- Whilst cancer is the leading cause of death in Australia (43,000 people expect to die of cancer in 2010) more than 60% of cancer patients will survive more than 5 years after diagnosis and the survival rate for many common cancers has increased by 30% in the past two decades.
- One in nine women in Australia will be diagnosed with breast cancer. The number of women diagnosed in Australia increased from 5289 in 1982 to 12,614 in 2006.
- Melanoma represents 10% of all cancers, with more than 10,300 cases being diagnosed annually in Australia.
- 13,000 new cases of bowel cancer are diagnosed each year. The lifetime risk for males developing bowel cancer is 1 in 19 and of women 1 in 28.
- Whilst coronary heart disease kills more Australians than any other single disease the death rates fell by 45% in males and 44% in females between 1996 and 2006.
- 1.10 million Australians are disabled long term by heart, stroke and vascular disease. The prevalence of heart related conditions increased by 18.2% over the decade 1994-2004.
- Overall, men have a 40% risk of suffering a traumatic illness between the ages of 30-64, and 25% for women.
- By age 75 an estimated one in three men and one in four women develop cancer.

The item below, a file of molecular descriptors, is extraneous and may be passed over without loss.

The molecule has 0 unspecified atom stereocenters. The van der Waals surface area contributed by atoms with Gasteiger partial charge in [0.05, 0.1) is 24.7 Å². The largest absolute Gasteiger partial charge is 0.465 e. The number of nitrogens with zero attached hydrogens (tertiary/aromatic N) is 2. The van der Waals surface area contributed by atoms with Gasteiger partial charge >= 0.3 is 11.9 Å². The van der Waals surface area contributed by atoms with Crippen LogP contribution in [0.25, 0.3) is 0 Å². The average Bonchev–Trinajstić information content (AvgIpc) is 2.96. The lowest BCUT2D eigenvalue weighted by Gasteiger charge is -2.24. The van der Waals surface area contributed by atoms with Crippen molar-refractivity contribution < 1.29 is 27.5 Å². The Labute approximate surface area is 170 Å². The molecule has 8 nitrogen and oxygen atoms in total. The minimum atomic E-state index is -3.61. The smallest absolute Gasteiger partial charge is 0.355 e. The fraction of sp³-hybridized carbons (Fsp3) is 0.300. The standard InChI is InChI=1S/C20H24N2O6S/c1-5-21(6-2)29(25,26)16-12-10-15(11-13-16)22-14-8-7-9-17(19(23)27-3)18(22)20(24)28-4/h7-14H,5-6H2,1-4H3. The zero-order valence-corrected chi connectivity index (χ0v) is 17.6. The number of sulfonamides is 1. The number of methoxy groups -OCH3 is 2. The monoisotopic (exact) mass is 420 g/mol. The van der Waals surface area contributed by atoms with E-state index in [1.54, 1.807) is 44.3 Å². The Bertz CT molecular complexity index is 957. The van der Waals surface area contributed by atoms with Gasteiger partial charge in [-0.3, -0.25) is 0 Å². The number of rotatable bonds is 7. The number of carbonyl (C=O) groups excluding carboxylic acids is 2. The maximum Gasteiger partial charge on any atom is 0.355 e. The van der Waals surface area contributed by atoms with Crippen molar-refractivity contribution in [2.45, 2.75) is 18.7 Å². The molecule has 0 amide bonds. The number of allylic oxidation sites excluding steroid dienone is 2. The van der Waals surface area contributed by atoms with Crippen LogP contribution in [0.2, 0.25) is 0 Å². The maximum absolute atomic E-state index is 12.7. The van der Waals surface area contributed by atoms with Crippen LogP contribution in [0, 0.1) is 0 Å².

- Each year an estimated 60,000 strokes affect Australians – about one every ten minutes.
- A 2005 study showed that 85% of male and 78% of female survivors of cancer aged between 25 and 62 who were working at the time of diagnosis. 41% and 39% respectively stopped work during cancer treatment.
The facts of life are that, statistically, the risk of serious illness is high and that survival rates are increasing – placing an increasing need and emphasis on our being able to deal with the financial consequences – to have choices.
Source: Prostate Cancer Foundation of Australia 2011 Australian Institute of Health and Welfare 2008, Cancer in Australia – An overview 2008, Cost of Cancer in NSW – Access Economics 2007
Trauma insurance is a financial tool that pays you a tax-free lump sum on diagnosis of specified conditions including the most common traumas of cardiovascular disease, cancer and stroke. It pays whether or not you can or cannot return to work.
When we suffer a serious illness, the first thing we might ask is ‘how long are we going to live?’ The second is ‘how is this going to affect me financially?’ And if we’re worried about finances, the resulting stress and anxiety is counter-productive to our recovery.
We need to be able to focus on recovery rather than debt.
Trauma insurance cover was introduced in South Africa by Marius Barnard, brother of the famous heart surgeon Christian Barnard, in 1967 to deal with what he called ‘economic death.’
He said that we need insurance not only because we’re going to die but because we are going to live. It’s living insurance.
Amongst other things, it provides funds for:
- Debt resolution
- Meeting abnormal (i.e. medical) costs
- Long term care
- Modifying your home